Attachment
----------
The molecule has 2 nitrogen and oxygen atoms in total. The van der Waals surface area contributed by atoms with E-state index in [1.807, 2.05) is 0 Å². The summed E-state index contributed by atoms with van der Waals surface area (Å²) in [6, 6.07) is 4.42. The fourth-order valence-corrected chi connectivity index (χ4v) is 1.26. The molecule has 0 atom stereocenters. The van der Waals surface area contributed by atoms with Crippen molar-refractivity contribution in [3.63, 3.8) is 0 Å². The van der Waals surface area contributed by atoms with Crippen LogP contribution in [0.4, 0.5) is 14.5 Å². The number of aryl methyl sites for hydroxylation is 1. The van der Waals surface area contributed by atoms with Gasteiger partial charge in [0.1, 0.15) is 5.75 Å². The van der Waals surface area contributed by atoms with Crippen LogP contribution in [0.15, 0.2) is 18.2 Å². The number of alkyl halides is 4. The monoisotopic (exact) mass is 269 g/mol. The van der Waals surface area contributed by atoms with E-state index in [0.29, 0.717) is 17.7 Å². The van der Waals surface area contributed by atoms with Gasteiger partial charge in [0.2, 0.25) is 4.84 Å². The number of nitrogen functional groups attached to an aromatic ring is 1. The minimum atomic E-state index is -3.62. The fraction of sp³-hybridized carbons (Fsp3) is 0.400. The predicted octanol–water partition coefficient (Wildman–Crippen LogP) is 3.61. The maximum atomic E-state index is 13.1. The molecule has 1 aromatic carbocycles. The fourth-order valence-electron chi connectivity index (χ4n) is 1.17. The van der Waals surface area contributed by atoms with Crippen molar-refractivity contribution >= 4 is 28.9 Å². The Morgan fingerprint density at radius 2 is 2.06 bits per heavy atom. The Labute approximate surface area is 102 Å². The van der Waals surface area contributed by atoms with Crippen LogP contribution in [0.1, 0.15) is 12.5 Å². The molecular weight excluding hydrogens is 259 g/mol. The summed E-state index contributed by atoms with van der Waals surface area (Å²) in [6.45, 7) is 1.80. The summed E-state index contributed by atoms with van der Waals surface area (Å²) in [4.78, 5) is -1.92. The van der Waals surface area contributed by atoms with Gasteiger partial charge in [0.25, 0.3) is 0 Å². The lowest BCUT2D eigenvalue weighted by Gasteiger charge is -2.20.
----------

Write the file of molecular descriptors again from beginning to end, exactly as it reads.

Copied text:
The molecule has 2 nitrogen and oxygen atoms in total. The van der Waals surface area contributed by atoms with E-state index in [1.807, 2.05) is 0 Å². The summed E-state index contributed by atoms with van der Waals surface area (Å²) in [6, 6.07) is 4.42. The fourth-order valence-corrected chi connectivity index (χ4v) is 1.26. The molecule has 0 atom stereocenters. The van der Waals surface area contributed by atoms with Crippen molar-refractivity contribution in [3.63, 3.8) is 0 Å². The van der Waals surface area contributed by atoms with Crippen LogP contribution in [0.4, 0.5) is 14.5 Å². The number of aryl methyl sites for hydroxylation is 1. The van der Waals surface area contributed by atoms with Gasteiger partial charge in [0.1, 0.15) is 5.75 Å². The van der Waals surface area contributed by atoms with Crippen LogP contribution in [0.15, 0.2) is 18.2 Å². The number of alkyl halides is 4. The monoisotopic (exact) mass is 269 g/mol. The van der Waals surface area contributed by atoms with E-state index in [0.29, 0.717) is 17.7 Å². The van der Waals surface area contributed by atoms with Gasteiger partial charge in [0.2, 0.25) is 4.84 Å². The number of nitrogen functional groups attached to an aromatic ring is 1. The minimum atomic E-state index is -3.62. The fraction of sp³-hybridized carbons (Fsp3) is 0.400. The predicted octanol–water partition coefficient (Wildman–Crippen LogP) is 3.61. The maximum atomic E-state index is 13.1. The molecule has 1 aromatic carbocycles. The fourth-order valence-electron chi connectivity index (χ4n) is 1.17. The van der Waals surface area contributed by atoms with Crippen molar-refractivity contribution >= 4 is 28.9 Å². The Morgan fingerprint density at radius 2 is 2.06 bits per heavy atom. The Labute approximate surface area is 102 Å². The van der Waals surface area contributed by atoms with Crippen LogP contribution in [0.1, 0.15) is 12.5 Å². The molecular weight excluding hydrogens is 259 g/mol. The summed E-state index contributed by atoms with van der Waals surface area (Å²) in [6.45, 7) is 1.80. The summed E-state index contributed by atoms with van der Waals surface area (Å²) in [4.78, 5) is -1.92. The van der Waals surface area contributed by atoms with Gasteiger partial charge in [0.25, 0.3) is 0 Å². The lowest BCUT2D eigenvalue weighted by Gasteiger charge is -2.20.